Bunched cory cacti bloom along the Texas border with Mexico, their violet flowers emerging in the summer. The species is listed as threatened under the U.S. Endangered Species Act (ESA), which means federal officials are required to come up with a so-called recovery plan for nursing the plant back to health. But the cactus recovery effort is getting just 2% of the funding that officials estimate it needs for success.
In contrast, a few flashier listed species—including the steller sea lion and the desert bighorn sheep—are getting bigger recovery budgets than recommended, reports a study published today in the Proceedings of the National Academy of Sciences.
That discrepancy is hobbling U.S. efforts to save vulnerable species, says the author, who argues the nation would get a bigger bang from its endangered species spending by shifting money from overfunded to underfunded species.
“As conservation scientists, the existing paradigm is we should save everything,” says Leah Gerber, an ecologist at Arizona State University, Tempe. But with humans drastically affecting the planet’s biodiversity, she says “we really do have to make choices.”
Together, recovery plans for the 1125 species listed under the ESA call for the government to spend $1.21 billion annually. But Congress typically allots just 25% of that total, leaving many recovery plans underfunded. More than 100 plans, for example, get less than 10% of their proposed budgets. Other species, however, get more money than their plan calls for, as a result of factors including political pressure, partnerships with other nonfederal funders, past funding, or lawsuit settlements. But the extra money hasn’t always meant the plans are successful.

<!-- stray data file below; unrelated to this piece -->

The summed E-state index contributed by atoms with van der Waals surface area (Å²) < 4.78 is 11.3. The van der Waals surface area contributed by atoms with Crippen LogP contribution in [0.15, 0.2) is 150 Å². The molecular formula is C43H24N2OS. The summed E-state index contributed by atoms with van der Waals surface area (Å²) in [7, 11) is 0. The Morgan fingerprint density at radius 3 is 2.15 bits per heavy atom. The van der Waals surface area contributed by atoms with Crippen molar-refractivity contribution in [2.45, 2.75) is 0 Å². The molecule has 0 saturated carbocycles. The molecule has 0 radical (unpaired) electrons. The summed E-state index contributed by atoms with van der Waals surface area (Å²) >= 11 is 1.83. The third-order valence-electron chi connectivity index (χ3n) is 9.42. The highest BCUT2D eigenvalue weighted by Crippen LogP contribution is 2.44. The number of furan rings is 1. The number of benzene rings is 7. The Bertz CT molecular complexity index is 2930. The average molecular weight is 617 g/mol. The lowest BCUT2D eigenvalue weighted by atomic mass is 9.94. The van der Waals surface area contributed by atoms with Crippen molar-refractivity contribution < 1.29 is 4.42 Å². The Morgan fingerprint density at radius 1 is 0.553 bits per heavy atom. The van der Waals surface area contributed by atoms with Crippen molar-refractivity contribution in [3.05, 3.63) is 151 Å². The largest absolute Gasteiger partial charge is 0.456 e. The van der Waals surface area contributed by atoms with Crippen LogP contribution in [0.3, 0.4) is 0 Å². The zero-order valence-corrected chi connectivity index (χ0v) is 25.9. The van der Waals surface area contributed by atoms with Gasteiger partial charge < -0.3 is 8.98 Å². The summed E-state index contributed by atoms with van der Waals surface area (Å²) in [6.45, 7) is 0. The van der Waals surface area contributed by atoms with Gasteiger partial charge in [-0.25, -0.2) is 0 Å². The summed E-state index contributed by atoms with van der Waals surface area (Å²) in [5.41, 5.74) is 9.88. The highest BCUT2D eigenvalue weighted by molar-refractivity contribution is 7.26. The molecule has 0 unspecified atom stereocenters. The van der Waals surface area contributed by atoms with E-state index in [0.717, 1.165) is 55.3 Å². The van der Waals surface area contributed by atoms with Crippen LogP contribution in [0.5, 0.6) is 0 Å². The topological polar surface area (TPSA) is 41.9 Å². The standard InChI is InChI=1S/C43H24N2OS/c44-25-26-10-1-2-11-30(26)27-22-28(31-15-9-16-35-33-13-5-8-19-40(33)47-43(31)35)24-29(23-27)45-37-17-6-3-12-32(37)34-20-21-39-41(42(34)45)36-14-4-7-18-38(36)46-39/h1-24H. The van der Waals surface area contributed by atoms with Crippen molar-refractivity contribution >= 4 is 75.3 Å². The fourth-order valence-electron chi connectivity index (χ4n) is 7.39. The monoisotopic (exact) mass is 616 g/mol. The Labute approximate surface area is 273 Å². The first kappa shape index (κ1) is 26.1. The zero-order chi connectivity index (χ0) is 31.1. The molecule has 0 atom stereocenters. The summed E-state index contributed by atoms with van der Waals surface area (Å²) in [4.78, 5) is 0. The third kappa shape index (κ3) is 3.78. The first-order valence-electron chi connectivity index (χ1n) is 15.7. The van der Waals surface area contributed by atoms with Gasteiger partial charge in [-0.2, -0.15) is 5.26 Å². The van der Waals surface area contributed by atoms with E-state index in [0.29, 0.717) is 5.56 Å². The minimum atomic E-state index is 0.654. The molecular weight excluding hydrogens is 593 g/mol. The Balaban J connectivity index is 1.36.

To see whether there might be a better way to allocate resources, Gerber decided to examine the return that the government was getting from its investment in conservation. She waded through recovery plans and reports to Congress, determining how species are faring and how much money two U.S. agencies—the Fish and Wildlife Service and the National Marine Fisheries Service—spent on them between 1980 and 2014. She then put the species into four categories:
- Cost-effective (fully funded, populations increasing);
- Costly success (overfunded, populations increasing);
- Injurious neglect (underfunded, populations declining); and
- Costly failure (overfunded, populations declining).
Overall, she calculated that if the agencies took $17 million annually from 50 “costly failures” and moved it to species suffering from “injurious neglect,” they could meet the funding goals for 182 species.
Not everyone will agree with her analysis or proposed solution, Gerber concedes, particularly people who oversee well-funded recovery plans. But “we can achieve a lot more by doing something that seems to make a lot of sense,” she says. “Let’s just take that surplus and we could save more than 180 species. That’s low-hanging fruit.”
Andrew Dobson, an ecologist at Princeton University who was not involved in the study, says the research highlights the need to discuss how we allocate conservation funding. The results “show there could be significant modifications in the way money is spent,” he says.
At the same, he says it highlights the overall shortage of funding to protect biodiversity. “My worry is, because we cut the budget so short, we are essentially spending all our time rearranging the deck chairs on the Titanic,” he says. “The bottom line is we really actually need to invest more money in this.”